Two Units to Pilot First Phase of New Research Administration System

Two Units to Pilot First Phase of New Research Administration System

By Kay Stevens BeasockUniversity Information Technology Services
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Researchers at The University of Arizona, one of the top 20 public research universities in the United States, bring in more than a half a billion dollars of external funding each year, creating thousands of jobs for Arizona residents and supporting businesses throughout the state. But the current grant proposal routing process is entirely paper based and the Sponsored Projects Information System is outdated and does not provide reporting that is needed in research administration, reducing the University's ability to compete for grants and contracts.

These issues will be addressed with the implementation of the Kuali Coeus Research Administration system, or KCRA system. It's part of the Mosaic Project, an overhaul of the UA's administrative systems.

"Implementation of the KRCA software will enable the University to take a giant step in providing infrastructure support for research, and in better integrating research information with other information," said Hank Childers, director of the Mosaic Project.

With the new system – which will convert the paper-based grant proposal submission into an electronic process – a central database will store information about proposals, awards, sponsors and much more.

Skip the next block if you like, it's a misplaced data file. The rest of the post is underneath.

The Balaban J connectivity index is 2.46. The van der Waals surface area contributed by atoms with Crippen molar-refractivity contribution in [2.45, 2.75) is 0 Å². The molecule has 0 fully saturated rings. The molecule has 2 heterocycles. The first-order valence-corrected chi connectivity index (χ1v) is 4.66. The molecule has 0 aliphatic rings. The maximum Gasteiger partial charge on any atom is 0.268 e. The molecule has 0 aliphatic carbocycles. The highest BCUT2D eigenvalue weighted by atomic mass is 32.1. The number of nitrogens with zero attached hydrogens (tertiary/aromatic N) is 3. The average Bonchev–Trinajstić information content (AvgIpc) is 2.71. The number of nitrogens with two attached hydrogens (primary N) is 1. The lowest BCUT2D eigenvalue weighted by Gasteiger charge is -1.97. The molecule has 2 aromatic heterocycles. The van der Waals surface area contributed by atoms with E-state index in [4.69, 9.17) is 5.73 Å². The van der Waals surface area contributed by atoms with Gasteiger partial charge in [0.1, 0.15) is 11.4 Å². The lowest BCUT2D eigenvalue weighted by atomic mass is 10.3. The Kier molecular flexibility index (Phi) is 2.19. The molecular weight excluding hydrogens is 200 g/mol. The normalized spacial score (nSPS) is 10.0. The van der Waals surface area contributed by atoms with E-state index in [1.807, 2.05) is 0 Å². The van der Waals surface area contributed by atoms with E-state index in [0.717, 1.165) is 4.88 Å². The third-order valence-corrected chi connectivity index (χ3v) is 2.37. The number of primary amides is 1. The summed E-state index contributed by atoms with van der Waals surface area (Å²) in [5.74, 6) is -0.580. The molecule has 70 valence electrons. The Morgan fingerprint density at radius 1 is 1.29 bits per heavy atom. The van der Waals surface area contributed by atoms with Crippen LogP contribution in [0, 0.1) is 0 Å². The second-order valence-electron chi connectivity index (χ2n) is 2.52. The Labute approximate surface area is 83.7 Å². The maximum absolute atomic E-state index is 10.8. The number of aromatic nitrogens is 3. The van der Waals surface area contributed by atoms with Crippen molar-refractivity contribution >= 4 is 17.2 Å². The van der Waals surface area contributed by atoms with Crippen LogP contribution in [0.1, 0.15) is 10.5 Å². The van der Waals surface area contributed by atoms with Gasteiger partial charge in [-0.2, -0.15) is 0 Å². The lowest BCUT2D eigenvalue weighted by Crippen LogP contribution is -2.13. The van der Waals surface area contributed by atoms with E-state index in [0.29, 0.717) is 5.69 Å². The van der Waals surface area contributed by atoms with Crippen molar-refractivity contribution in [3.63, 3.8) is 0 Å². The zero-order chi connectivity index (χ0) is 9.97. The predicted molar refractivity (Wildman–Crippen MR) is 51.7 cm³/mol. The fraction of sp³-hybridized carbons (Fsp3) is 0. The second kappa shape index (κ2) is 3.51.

As with the Kuali Financial System, the UA has been heavily involved in the specification and development of the KCRA software through the Kuali Foundation. The KCRA software is being developed in phases, and will be implemented at the UA in corresponding phases. The implementation of the pre-award module on July 1, 2009, will be one of the first implementations of the KCRA software. It will support building budgets for proposals, and then constructing and submitting proposals through the grants.gov interface. Later phases will address post-award processes.

The KCRA implementation team will pilot the application in two representative areas – the chemistry department and the Arizona Respiratory Center. This pilot will begin around January or February 2009, well in advance of the July 2009 overall target. The pilot approach will serve as a trial of the new software in important but limited areas and will allow a controlled introduction.

During the pilot, the two units will be trained on several different functions. The Proposal Preparation module includes three primary functions that work together – the Proposal Routing Form for collecting and distilling proposal information for institutional review and approvals; the Proposal Components feature provides a place to attach/upload proposal components for electronic proposal submission and for institutional retention; and Grants.gov, the federal government's electronic portal for receiving and processing grant applications.

"The new online routing proposal routing form will make it easier for researchers and their staff to submit proposals and route for signatures," explained Paul Sandoval, KCRA implementation director.

The Budget Development Module will complete the proposal process. After a short trial period, the pilot will be expanded to include other departments.

To schedule a demonstration of the system, please contact Sandoval at sandovar@email.arizona.edu.

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